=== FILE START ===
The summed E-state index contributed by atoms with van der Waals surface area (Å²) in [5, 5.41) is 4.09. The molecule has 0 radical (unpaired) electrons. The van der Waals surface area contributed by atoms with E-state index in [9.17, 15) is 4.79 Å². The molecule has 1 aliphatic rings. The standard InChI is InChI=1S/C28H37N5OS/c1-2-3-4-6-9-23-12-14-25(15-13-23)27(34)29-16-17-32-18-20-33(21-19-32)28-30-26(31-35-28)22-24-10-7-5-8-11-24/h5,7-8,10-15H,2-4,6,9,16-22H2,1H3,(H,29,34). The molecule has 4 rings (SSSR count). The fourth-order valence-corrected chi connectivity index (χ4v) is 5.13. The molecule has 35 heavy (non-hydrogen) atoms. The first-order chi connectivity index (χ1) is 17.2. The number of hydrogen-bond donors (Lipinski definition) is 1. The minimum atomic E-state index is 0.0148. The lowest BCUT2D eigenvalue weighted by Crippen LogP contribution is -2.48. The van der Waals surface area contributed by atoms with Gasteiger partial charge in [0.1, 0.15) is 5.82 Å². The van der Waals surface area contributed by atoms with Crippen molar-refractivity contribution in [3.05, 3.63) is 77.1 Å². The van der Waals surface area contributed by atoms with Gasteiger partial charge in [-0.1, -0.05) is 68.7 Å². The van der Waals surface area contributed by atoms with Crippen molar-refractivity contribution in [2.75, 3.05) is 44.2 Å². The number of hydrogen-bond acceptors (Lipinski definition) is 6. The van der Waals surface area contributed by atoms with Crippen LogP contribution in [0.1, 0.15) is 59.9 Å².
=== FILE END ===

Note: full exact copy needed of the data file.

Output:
The summed E-state index contributed by atoms with van der Waals surface area (Å²) in [5, 5.41) is 4.09. The molecule has 0 radical (unpaired) electrons. The van der Waals surface area contributed by atoms with E-state index in [9.17, 15) is 4.79 Å². The molecule has 1 aliphatic rings. The standard InChI is InChI=1S/C28H37N5OS/c1-2-3-4-6-9-23-12-14-25(15-13-23)27(34)29-16-17-32-18-20-33(21-19-32)28-30-26(31-35-28)22-24-10-7-5-8-11-24/h5,7-8,10-15H,2-4,6,9,16-22H2,1H3,(H,29,34). The molecule has 4 rings (SSSR count). The fourth-order valence-corrected chi connectivity index (χ4v) is 5.13. The molecule has 35 heavy (non-hydrogen) atoms. The first-order chi connectivity index (χ1) is 17.2. The number of hydrogen-bond donors (Lipinski definition) is 1. The minimum atomic E-state index is 0.0148. The lowest BCUT2D eigenvalue weighted by Crippen LogP contribution is -2.48. The van der Waals surface area contributed by atoms with Gasteiger partial charge in [0.1, 0.15) is 5.82 Å². The van der Waals surface area contributed by atoms with Crippen molar-refractivity contribution in [3.05, 3.63) is 77.1 Å². The van der Waals surface area contributed by atoms with Gasteiger partial charge in [-0.1, -0.05) is 68.7 Å². The van der Waals surface area contributed by atoms with Crippen molar-refractivity contribution in [2.75, 3.05) is 44.2 Å². The number of hydrogen-bond acceptors (Lipinski definition) is 6. The van der Waals surface area contributed by atoms with Crippen LogP contribution in [0.1, 0.15) is 59.9 Å².